This intrigued the paper and led to a story in The Sunday Telegraph that detailed an inability to find out much about this project. That story drew the attention of Debbie Hanks of Hudson – who was Debbie Cuthbertson when she helped with the project as an Alvirne senior – and she contacted Perez, who is now a nuclear engineer in Virginia.

“My class, a couple of the seniors, we were looking for something we could do to get some recognition to the school,” Perez said. Alvirne had only opened a couple of years earlier. “We wanted to do something unusual, at the same time reflecting science and technology.”

Even in 1979, the calculating devices known as slide rules were becoming outdated, as the first handheld electronic calculators showed up in workplaces and schools. Not even centuries of being an obligatory tool of scientists could save the “slipstick” from eventual irrelevance, but in 1979 they hadn’t quite disappeared, particularly if your father was an engineer.

“I remember my dad using one,” said Hanks.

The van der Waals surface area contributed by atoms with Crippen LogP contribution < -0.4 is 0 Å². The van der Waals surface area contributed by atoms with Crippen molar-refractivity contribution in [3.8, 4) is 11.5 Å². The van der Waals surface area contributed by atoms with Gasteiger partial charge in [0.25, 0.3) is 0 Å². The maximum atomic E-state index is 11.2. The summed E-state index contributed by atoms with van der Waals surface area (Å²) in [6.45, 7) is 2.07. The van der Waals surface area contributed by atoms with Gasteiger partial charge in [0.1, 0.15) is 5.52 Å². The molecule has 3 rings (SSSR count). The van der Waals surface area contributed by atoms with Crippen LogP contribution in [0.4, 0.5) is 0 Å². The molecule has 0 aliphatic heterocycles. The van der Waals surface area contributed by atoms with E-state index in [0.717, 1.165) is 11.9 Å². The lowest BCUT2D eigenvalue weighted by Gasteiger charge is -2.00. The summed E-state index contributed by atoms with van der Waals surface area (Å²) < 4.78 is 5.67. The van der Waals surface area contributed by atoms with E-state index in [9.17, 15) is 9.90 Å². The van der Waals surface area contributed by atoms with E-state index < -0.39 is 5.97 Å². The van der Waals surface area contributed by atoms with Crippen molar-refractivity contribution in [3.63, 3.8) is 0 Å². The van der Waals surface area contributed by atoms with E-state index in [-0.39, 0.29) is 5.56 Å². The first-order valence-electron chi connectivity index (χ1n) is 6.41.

Perez, whose father was a civil engineer who worked for the company that built the Seabrook nuclear power plant, has similar memories. So when he learned that the world record slide rule was “only” 204 feet long, he decided to try to break it.

Perez said Mr. Reed took the weird idea in stride and gladly helped the senior design, build and assemble 40 separate 8-foot-long sections, made from ripped wood stock in the machine shop.

“He was very supportive. We became good friends,” said Perez of the teacher. “A lot of the work we had to do after school – and he would stay with us, because you could not let the students (in the shop) unsupervised.”